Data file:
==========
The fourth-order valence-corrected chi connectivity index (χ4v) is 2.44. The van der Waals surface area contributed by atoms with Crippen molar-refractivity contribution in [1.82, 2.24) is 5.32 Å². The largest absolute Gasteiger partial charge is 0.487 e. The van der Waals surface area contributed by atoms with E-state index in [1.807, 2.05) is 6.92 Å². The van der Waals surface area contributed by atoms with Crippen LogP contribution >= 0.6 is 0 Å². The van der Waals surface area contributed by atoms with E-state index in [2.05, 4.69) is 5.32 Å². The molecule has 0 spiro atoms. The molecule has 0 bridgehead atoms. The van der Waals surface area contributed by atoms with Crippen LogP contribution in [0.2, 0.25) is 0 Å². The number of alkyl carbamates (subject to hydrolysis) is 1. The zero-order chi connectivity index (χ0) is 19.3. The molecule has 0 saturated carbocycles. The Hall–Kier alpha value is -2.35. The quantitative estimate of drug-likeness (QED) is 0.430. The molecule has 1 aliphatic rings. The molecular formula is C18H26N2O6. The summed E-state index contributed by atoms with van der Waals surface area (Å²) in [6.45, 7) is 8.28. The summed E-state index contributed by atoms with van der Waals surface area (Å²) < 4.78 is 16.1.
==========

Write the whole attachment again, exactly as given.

The fourth-order valence-corrected chi connectivity index (χ4v) is 2.44. The van der Waals surface area contributed by atoms with Crippen molar-refractivity contribution in [1.82, 2.24) is 5.32 Å². The largest absolute Gasteiger partial charge is 0.487 e. The van der Waals surface area contributed by atoms with E-state index in [1.807, 2.05) is 6.92 Å². The van der Waals surface area contributed by atoms with Crippen LogP contribution >= 0.6 is 0 Å². The van der Waals surface area contributed by atoms with E-state index in [2.05, 4.69) is 5.32 Å². The molecule has 0 spiro atoms. The molecule has 0 bridgehead atoms. The van der Waals surface area contributed by atoms with Crippen LogP contribution in [0.2, 0.25) is 0 Å². The number of alkyl carbamates (subject to hydrolysis) is 1. The zero-order chi connectivity index (χ0) is 19.3. The molecule has 0 saturated carbocycles. The Hall–Kier alpha value is -2.35. The quantitative estimate of drug-likeness (QED) is 0.430. The molecule has 1 aliphatic rings. The molecular formula is C18H26N2O6. The summed E-state index contributed by atoms with van der Waals surface area (Å²) in [6.45, 7) is 8.28. The summed E-state index contributed by atoms with van der Waals surface area (Å²) < 4.78 is 16.1.